This is the next post in our series on understanding the criminal appeal process in Arkansas. Our last article listed some of the common issues typically raised during criminal appeals in our state. We will continue that discussion in this post with an important point; issues typically cannot be raised on appeal unless they were “preserved” in the Trial Court. In other words, there may have been a mistake made during your case but you may not be able to raise it on appeal.
Issues cannot be raised in a criminal appeal unless your criminal defense attorney raised them with the Trial Court
You must have raised an issue to be able to appeal it. Failure to raise an issue with the Trial Court means that you have “waived” the right to appeal that particular topic. If for example, your lawyer did not file a Motion to suppress illegally seized evidence, and that evidence was used at trial, then you cannot argue in your appeal that the evidence should have been suppressed. Likewise, if your attorney did not object to certain testimony or prosecutorial statements at trial then you cannot argue on appeal that the testimony or statements were improper. This is one of many reasons why it is crucial that you hire a skilled criminal defense lawyer when you are first arrested; an attorney properly doing his or her job in the Trial Court will give you a better chance on appeal in the unfortunate event that you are convicted.
There is good reason for the rule that an issue must be raised to be appealable. This reason is that the Appellate Court is not a proper forum for many issues. Say for example your attorney failed to file a Motion to Suppress Evidence and wished to challenge the evidence’s admission on appeal, the Appellate Court would not be able to hear the issue as deciding suppression issues requires testimony from witnesses and the Appellate Process is not designed to have live witnesses. In other words, the Appellate Courts simply cannot decide certain issues without a record of the topic having first been generated in the District Court.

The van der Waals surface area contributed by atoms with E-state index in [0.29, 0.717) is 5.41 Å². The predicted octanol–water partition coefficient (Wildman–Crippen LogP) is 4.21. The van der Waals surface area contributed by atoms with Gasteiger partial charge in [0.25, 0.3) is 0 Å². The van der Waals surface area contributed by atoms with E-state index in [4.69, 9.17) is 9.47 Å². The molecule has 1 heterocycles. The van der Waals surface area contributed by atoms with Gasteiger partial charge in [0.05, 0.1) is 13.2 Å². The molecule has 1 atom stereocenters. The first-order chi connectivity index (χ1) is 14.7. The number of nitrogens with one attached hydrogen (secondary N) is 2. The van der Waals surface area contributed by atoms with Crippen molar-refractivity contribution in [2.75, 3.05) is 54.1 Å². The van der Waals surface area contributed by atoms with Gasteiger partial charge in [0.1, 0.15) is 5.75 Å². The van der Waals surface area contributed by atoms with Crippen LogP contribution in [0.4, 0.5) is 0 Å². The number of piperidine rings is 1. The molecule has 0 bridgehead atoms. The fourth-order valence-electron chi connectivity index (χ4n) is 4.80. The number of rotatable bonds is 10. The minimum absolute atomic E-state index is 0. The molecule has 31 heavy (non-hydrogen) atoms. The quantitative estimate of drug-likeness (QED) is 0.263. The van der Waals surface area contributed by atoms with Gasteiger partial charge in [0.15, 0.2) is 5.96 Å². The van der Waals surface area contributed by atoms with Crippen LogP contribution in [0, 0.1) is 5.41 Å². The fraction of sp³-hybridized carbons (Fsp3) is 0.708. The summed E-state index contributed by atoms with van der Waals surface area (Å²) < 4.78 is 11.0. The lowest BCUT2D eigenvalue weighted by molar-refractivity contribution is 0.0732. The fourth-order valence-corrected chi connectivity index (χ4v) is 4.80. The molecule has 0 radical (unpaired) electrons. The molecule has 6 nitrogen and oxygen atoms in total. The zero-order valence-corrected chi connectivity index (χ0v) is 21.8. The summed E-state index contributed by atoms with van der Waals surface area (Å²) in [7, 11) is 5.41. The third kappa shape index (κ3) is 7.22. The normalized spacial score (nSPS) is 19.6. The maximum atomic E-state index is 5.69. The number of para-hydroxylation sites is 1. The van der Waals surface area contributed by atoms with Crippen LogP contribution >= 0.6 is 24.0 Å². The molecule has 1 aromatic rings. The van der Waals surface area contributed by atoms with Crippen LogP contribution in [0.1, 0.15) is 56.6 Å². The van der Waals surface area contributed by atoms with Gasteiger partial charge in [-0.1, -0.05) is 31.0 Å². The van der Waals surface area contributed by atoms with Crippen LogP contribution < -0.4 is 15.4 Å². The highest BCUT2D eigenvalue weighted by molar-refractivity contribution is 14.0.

Defendants who wish to raise additional arguments after an appeal must do so by claiming ineffective assistance of counsel
If your appeal failed and you were unable to raise issues because they were not preserved in the Trial Court then you still have a final option. You may argue that you received “ineffective assistance of counsel” in the Trial Court. If you can show that your trial lawyer failed to do a competent job, and that your case suffered as a result, then you may be able to gain a new trial. Ineffective assistance claims may not be raised until after an appeal has been lost but, at a minimum it leaves a possible remedy for preserving your rights.
Contact our Little Rock appellate lawyers today if you have been convicted of a crime in Arkansas. We assist defendants throughout the state.